How to Teach Genesis 1 (Part II): Psalms: Creation or Exodus

Duck-Rabbits and Other Ways to Transform Perception

How to Teach Genesis 1 (Part I): Don’t Begin with “In the Beginning . . . “

In these well-known optical illusions, on initial observation the observer sees one or the other of the two possible figures in the image.img_0232-1 At first, one sees either the duck or the rabbit. When the observer who sees a duck is told to look for the rabbit, they must begin to identify rabbit features to reframe their perspective.img_0233 The duck’s bill becomes the rabbit’s ears. Similarly, with the old/young woman, one must focus on a particular feature and reinterpret it or see it as something else.

It is not possible to see both simultaneously. The brain switches back and forth between the two possible interpretations.

In a somewhat analogous way, something similar happens when we look at other creation accounts in the Christian Scriptures. And yes, you read that correctly. There are other portrayals of creation beyond the two that are most familiar to us in Genesis 1-3. (See for example Job, Psalm 77, 78, passages from Isaiah, John 1, Colossians 1, etc.) Moreover, it may be that these other biblical creation accounts pre-date those we find at the beginning of our Bibles. That is, they may have existed as part of the oral culture and worship practice of Israel and may even have been committed to papyrus before Genesis 1-3. (Of course, dating of texts is often difficult.)

As the title of this post suggest, the two events that Israel often described coincidentally and in overlapping images are the establishing of the cosmos and the establishing of Israel. Both events are seen as the creative acts of the God of Abraham, Isaac, and Jacob. These events are so closely associated for the biblical authors that it is frequently (and, perhaps, invariably) the case that they find they cannot speak of one without speaking of the other.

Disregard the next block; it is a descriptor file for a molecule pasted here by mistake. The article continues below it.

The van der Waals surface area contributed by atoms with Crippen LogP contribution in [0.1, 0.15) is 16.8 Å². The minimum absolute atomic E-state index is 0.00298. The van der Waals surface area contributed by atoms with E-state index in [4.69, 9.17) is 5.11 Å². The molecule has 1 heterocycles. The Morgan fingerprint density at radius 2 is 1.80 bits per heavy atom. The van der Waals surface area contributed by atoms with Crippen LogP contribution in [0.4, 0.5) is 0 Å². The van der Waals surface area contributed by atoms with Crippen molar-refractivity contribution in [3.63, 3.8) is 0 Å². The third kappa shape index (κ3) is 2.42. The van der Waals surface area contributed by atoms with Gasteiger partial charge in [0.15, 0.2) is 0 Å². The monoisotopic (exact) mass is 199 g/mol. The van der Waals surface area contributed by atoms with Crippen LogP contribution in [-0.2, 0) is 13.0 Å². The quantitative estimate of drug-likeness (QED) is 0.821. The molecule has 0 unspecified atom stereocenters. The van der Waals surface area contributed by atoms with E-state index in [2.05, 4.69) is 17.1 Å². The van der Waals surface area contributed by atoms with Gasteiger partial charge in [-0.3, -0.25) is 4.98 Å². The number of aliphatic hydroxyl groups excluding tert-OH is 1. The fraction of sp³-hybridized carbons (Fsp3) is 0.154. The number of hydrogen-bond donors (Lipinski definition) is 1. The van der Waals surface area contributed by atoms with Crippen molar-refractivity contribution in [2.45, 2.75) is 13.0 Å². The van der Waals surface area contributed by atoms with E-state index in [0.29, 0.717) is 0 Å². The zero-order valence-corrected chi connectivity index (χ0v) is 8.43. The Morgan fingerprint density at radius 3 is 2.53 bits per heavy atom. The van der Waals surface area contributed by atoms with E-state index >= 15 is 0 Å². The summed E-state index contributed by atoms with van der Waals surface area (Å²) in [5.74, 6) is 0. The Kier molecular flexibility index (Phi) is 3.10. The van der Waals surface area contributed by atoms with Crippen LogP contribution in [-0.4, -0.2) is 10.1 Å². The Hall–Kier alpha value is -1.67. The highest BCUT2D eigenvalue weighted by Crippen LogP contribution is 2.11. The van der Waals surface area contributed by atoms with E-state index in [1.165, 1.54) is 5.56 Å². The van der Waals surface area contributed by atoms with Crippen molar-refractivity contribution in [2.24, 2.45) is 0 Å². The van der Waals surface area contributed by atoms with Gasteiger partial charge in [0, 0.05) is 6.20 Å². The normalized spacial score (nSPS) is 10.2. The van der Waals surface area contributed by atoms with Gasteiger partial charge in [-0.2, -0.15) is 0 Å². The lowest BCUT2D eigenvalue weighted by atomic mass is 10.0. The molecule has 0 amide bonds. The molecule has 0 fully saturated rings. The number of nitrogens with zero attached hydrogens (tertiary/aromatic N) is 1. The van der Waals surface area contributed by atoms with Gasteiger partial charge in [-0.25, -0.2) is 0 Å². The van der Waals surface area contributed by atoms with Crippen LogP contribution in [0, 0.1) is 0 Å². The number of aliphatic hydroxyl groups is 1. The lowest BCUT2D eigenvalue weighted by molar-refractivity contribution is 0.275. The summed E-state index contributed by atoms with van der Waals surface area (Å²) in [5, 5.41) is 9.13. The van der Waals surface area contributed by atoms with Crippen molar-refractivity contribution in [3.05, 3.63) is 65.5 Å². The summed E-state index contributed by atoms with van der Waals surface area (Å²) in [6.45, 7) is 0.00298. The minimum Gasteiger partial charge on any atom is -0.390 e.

Let’s look at an example from Psalm 89. Continue reading “How to Teach Genesis 1 (Part II): Psalms: Creation or Exodus”

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Humanity was not made for Scripture but Scripture for Humanity

Following from the idea of sola scriptura (scripture alone), many Christians, primarily those coming out of the Protestant traditions, have come to think that if people will just read the Bible they will become followers of Christ. That is, they seem to suggest that acceptance of the Bible as an authoritative text for life precedes acceptance of Christ Jesus as Lord and Savio(u)r.

In convincing the world of this basic though generally erroneous assumption, we Protestants have unfortunately been quite successful. I am reminded of this through my recent interactions with non-Christians of various kinds.

To witness our success, take some time to listen to how non-Christians portray Christianity. For a moment, you might see yourself as in a mirror, it may be a funhouse mirror but it is a mirror, nonetheless.

When you do take time to listen, to ask questions, to create space for your neighbo(u)r to give voice to their ideas, frustrations, fears, dreams, desires, and concerns, I think you will hear what I hear quite consistently. That is, in the distortions of the funhouse mirror, this view of the authority of Scripture is an accurate reflection of what they hear from Christians. Continue reading “Humanity was not made for Scripture but Scripture for Humanity”